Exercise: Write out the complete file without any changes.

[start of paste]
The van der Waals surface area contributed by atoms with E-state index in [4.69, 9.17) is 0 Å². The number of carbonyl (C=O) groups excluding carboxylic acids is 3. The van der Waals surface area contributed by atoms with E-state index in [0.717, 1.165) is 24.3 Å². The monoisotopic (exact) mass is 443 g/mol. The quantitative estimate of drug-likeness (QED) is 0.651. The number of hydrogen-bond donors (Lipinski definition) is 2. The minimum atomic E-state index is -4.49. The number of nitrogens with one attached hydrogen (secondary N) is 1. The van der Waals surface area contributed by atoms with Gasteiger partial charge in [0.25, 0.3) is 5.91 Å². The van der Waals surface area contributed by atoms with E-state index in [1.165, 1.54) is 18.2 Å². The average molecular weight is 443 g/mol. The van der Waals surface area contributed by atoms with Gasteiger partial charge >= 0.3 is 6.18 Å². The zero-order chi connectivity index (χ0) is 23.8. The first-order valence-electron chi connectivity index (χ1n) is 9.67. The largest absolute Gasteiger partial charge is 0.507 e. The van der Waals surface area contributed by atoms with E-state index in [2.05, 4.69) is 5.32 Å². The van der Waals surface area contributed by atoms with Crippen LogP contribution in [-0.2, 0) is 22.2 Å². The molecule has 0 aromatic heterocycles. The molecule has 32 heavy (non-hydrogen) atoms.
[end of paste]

The van der Waals surface area contributed by atoms with E-state index in [4.69, 9.17) is 0 Å². The number of carbonyl (C=O) groups excluding carboxylic acids is 3. The van der Waals surface area contributed by atoms with E-state index in [0.717, 1.165) is 24.3 Å². The monoisotopic (exact) mass is 443 g/mol. The quantitative estimate of drug-likeness (QED) is 0.651. The number of hydrogen-bond donors (Lipinski definition) is 2. The minimum atomic E-state index is -4.49. The number of nitrogens with one attached hydrogen (secondary N) is 1. The van der Waals surface area contributed by atoms with Gasteiger partial charge in [0.25, 0.3) is 5.91 Å². The van der Waals surface area contributed by atoms with E-state index in [1.165, 1.54) is 18.2 Å². The average molecular weight is 443 g/mol. The van der Waals surface area contributed by atoms with Gasteiger partial charge >= 0.3 is 6.18 Å². The zero-order chi connectivity index (χ0) is 23.8. The first-order valence-electron chi connectivity index (χ1n) is 9.67. The largest absolute Gasteiger partial charge is 0.507 e. The van der Waals surface area contributed by atoms with E-state index in [2.05, 4.69) is 5.32 Å². The van der Waals surface area contributed by atoms with Crippen LogP contribution in [-0.2, 0) is 22.2 Å². The molecule has 0 aromatic heterocycles. The molecule has 32 heavy (non-hydrogen) atoms.